In January 2023 Blucas was missing from his colony for three days and when he returned he was injured and limping. We re-contained him and promised him we’d help him and keep him safe indoors. We suspect one of the Tom cats from the area may have picked a fight with him. As Blucas is older in age and toothless, he is more vulnerable than his friends. We are assessing to see if our indoor boys can make friends with him.
These two intact males were contained in January 2023 when their feeder received a notice from building management to remove the cat winter shelters. We believe they were abandoned cats because they showed many signs of friendliness. Once they were fixed, vaccinated, flea treated, and viral tested (negative) we sent them together to an rescue for indoor acclimation and socialization.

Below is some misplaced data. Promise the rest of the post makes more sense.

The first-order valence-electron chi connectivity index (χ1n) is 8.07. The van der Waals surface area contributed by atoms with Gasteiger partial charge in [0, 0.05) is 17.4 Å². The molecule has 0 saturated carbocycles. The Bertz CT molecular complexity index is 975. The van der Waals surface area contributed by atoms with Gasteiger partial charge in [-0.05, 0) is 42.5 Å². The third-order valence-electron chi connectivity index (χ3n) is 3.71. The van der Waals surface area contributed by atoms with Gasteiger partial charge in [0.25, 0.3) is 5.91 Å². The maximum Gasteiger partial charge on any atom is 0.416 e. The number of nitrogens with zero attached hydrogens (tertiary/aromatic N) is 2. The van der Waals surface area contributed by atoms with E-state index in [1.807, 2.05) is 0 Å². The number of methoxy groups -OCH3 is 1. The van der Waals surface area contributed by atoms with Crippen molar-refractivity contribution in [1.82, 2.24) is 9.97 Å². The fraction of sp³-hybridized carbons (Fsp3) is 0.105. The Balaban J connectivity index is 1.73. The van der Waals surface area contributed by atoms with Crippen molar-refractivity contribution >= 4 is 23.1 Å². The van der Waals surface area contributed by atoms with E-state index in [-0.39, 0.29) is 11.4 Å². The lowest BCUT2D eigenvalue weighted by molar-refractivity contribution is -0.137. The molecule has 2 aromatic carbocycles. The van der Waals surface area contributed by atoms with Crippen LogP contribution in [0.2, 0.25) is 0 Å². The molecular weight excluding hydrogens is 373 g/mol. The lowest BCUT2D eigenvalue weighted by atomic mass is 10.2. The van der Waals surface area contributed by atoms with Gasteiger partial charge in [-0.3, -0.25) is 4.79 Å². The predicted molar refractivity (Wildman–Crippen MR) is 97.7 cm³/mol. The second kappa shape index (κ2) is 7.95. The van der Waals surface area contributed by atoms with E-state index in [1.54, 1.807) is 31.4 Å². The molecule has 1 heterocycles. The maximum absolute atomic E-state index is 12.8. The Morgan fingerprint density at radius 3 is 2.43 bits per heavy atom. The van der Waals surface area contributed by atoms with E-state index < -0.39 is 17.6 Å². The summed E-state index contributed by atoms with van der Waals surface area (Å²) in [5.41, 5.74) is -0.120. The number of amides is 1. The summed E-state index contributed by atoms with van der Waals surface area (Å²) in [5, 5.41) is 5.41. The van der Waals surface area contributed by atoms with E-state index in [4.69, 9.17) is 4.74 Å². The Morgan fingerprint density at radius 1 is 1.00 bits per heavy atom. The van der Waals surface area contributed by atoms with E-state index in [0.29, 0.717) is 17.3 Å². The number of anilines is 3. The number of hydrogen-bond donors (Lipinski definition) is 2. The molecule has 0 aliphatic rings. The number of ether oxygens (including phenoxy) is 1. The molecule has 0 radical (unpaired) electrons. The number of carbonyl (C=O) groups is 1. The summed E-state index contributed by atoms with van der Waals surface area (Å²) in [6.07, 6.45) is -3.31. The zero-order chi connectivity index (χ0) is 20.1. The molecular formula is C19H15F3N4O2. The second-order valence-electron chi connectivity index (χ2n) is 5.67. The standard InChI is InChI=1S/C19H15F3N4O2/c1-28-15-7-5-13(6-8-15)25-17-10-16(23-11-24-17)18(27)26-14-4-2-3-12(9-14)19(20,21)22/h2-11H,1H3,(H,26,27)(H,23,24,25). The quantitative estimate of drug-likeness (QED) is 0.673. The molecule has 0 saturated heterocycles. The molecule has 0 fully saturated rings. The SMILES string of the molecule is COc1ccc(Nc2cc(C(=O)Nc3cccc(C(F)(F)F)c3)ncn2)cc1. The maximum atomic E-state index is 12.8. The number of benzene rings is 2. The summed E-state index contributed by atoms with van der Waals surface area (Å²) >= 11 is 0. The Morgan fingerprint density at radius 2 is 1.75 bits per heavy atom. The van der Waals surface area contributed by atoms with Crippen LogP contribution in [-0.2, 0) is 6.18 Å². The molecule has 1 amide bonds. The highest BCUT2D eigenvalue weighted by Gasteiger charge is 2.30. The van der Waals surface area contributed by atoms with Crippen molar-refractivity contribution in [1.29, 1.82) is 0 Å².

We first saw her eating food in a blizzard in winter 2022 and we’ve wanted to help her ever since. She is unlike the others who eventually trusted me enough to come close for food. She always was elusive and maintained distance. The other cats did not allow her to sleep in their heated winter shelters or to eat with them. She had her own winter shelter and food station for this reason. She preferred to spend a lot of her days hidden under a stack of wooden palettes. To be compliant with the property owner’s wishes we left her. He was very worried she would not fare well in a trap or contained. We needed to maintain a healthy relationship with this person to continue helping the other cats, such as Blucas. In February 2023 we finally got her! The vet said she is very old. She has chronic untreated ear issues that have caused some serious damage. Her having a good quality of life is dependent on medicating her poor ears. She is likely deaf. She has four teeth left and the rest are missing due to falling out, breaking, or resorption. She has a distended abdomen and has had for a long time. She tested negative for FIV/FeLV. She has a compassionate and patient forever home caregiver who will be helping her live comfortably.